Early warning system needed for ‘abrupt’ climate change impacts

Researchers eye global warming thresholds

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By Summit Voice

FRISCO — Climate researchers say more should be done to develop an early warning system for ecological tipping points that could be reached as the ocean, land and atmosphere gradually warm.

Some large and rapid changes could happen in a relatively short time as critical thresholds are breached, the scientists said in a new report from the National Research Council.

“Research has helped us begin to distinguish more imminent threats from those that are less likely to happen this century,” said James W.C. White, professor of geological sciences at the University of Colorado, Boulder, and chair of the committee that wrote the report. “Evaluating climate changes and impacts in terms of their potential magnitude and the likelihood they will occur will help policymakers and communities make informed decisions about how to prepare for or adapt to them.”

“Right now we don’t know what many of these thresholds are,” White said.  “But with better information, we will be able to anticipate some major changes before they occur and help reduce the potential consequences.”  The report identifies several research needs, such as identifying keystone species whose population decline due to an abrupt change would have cascading effects on ecosystems and ultimately on human provisions such as food supply.

The report outlines how some abrupt climate change impacts are already under way, including the disappearance of late-summer Arctic sea ice and increases in extinction rates of marine and terrestrial species.

Other scenarios, such as the destabilization of the west Antarctic ice sheet, have potentially major consequences, but the probability of these changes occurring within the next century is not well-understood, highlighting the need for more research.

Some changes pose a long-term concern, including a shutdown in the Atlantic Ocean circulation patterns or a rapid release of methane from high-latitude permafrost or undersea ice, the researchers wrote, explaining that those scenarios are unlikely this century.

But even gradual changes in the physical climate system that happen gradually over many decades or centuries can cause abrupt ecological or socio-economic change once a “tipping point” is reached. For example, relatively slow global sea-level rise could directly affect local infrastructure such as roads, airports, pipelines, or subway systems if a sea wall or levee is breached.  And slight increases in ocean acidity or surface temperatures could cross thresholds beyond which many species cannot survive, leading to rapid and irreversible changes in ecosystems that contribute to further extinction events.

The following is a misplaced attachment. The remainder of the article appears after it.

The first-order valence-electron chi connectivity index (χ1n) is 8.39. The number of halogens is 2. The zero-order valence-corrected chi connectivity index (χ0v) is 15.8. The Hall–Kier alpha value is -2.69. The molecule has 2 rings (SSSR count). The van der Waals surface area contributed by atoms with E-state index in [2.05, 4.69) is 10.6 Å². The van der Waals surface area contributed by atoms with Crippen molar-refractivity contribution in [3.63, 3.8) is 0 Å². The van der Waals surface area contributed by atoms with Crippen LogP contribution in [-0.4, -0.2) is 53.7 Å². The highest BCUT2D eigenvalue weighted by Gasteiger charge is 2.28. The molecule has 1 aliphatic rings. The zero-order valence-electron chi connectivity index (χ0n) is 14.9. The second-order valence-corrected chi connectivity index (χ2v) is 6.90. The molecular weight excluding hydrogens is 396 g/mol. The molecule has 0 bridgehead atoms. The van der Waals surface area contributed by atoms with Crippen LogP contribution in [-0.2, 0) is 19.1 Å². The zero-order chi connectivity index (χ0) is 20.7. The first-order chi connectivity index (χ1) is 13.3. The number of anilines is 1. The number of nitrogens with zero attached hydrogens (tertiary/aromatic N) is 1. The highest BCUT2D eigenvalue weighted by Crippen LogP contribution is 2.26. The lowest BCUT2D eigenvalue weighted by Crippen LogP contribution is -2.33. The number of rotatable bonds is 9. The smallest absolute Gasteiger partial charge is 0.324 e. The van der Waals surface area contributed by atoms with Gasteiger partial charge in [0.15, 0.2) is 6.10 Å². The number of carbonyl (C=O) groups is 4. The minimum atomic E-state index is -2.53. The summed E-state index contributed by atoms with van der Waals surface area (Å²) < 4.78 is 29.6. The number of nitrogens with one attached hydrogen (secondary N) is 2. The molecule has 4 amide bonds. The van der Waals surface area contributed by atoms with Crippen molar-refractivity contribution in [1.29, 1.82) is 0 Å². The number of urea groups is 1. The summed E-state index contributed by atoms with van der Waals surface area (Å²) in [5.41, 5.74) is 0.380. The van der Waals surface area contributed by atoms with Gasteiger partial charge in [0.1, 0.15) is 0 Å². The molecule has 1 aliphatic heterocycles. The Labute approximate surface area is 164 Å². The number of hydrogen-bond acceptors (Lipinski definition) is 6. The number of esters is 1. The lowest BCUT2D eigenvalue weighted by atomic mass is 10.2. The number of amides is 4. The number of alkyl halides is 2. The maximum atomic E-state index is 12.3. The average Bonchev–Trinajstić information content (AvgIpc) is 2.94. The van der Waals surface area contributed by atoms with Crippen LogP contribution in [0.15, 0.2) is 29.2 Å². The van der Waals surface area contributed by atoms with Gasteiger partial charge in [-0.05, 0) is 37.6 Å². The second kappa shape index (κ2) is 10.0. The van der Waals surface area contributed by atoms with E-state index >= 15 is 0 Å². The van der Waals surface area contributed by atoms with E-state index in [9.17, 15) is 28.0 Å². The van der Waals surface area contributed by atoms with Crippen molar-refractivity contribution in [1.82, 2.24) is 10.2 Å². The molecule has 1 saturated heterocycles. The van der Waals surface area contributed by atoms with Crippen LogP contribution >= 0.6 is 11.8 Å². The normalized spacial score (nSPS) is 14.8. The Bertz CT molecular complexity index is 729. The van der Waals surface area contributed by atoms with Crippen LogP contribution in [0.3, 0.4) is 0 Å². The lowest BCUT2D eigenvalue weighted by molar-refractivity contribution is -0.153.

Further scientific research and enhanced monitoring of the climate, ecosystems, and social systems may be able to provide information that a tipping point is imminent, allowing time for adaptation or possibly mitigation, or that a tipping point has recently occurred, the report says.

An effective searly warning system would need to include careful and vigilant monitoring, taking advantage of existing land and satellite systems and modifying them if necessary, or designing and implementing new systems when feasible. It would also need to be flexible and adaptive, regularly conducting and alternating between data collection, model testing and improvement, and model predictions that suggest future data needs.

The study was sponsored by the National Oceanic and Atmospheric Administration, National Science Foundation, U.S. intelligence community, and the National Academies.  The National Academy of Sciences, National Academy of Engineering, Institute of Medicine, and National Research Council make up the National Academies.  They are private, independent nonprofit institutions that provide science, technology, and health policy advice under a congressional charter granted to NAS in 1863.  The Research Council is the principal operating agency of the National Academy of Sciences and the National Academy of Engineering.  For more information, visit http://national-academies.org.

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